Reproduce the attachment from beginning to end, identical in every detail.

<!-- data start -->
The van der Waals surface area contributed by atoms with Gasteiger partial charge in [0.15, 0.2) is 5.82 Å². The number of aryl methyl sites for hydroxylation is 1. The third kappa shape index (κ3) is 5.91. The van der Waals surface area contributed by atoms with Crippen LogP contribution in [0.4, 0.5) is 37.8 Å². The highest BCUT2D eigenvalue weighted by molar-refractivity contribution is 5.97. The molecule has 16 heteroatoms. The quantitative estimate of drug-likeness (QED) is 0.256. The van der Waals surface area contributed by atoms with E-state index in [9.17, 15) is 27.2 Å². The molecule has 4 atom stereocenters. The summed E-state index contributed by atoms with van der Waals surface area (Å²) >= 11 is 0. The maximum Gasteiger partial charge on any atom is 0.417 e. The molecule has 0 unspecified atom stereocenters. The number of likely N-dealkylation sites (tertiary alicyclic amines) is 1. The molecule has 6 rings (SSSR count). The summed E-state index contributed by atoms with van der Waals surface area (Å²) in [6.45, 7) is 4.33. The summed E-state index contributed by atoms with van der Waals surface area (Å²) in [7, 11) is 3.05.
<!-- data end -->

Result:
The van der Waals surface area contributed by atoms with Gasteiger partial charge in [0.15, 0.2) is 5.82 Å². The number of aryl methyl sites for hydroxylation is 1. The third kappa shape index (κ3) is 5.91. The van der Waals surface area contributed by atoms with Crippen LogP contribution in [0.4, 0.5) is 37.8 Å². The highest BCUT2D eigenvalue weighted by molar-refractivity contribution is 5.97. The molecule has 16 heteroatoms. The quantitative estimate of drug-likeness (QED) is 0.256. The van der Waals surface area contributed by atoms with E-state index in [9.17, 15) is 27.2 Å². The molecule has 4 atom stereocenters. The summed E-state index contributed by atoms with van der Waals surface area (Å²) >= 11 is 0. The maximum Gasteiger partial charge on any atom is 0.417 e. The molecule has 0 unspecified atom stereocenters. The number of likely N-dealkylation sites (tertiary alicyclic amines) is 1. The molecule has 6 rings (SSSR count). The summed E-state index contributed by atoms with van der Waals surface area (Å²) in [6.45, 7) is 4.33. The summed E-state index contributed by atoms with van der Waals surface area (Å²) in [7, 11) is 3.05.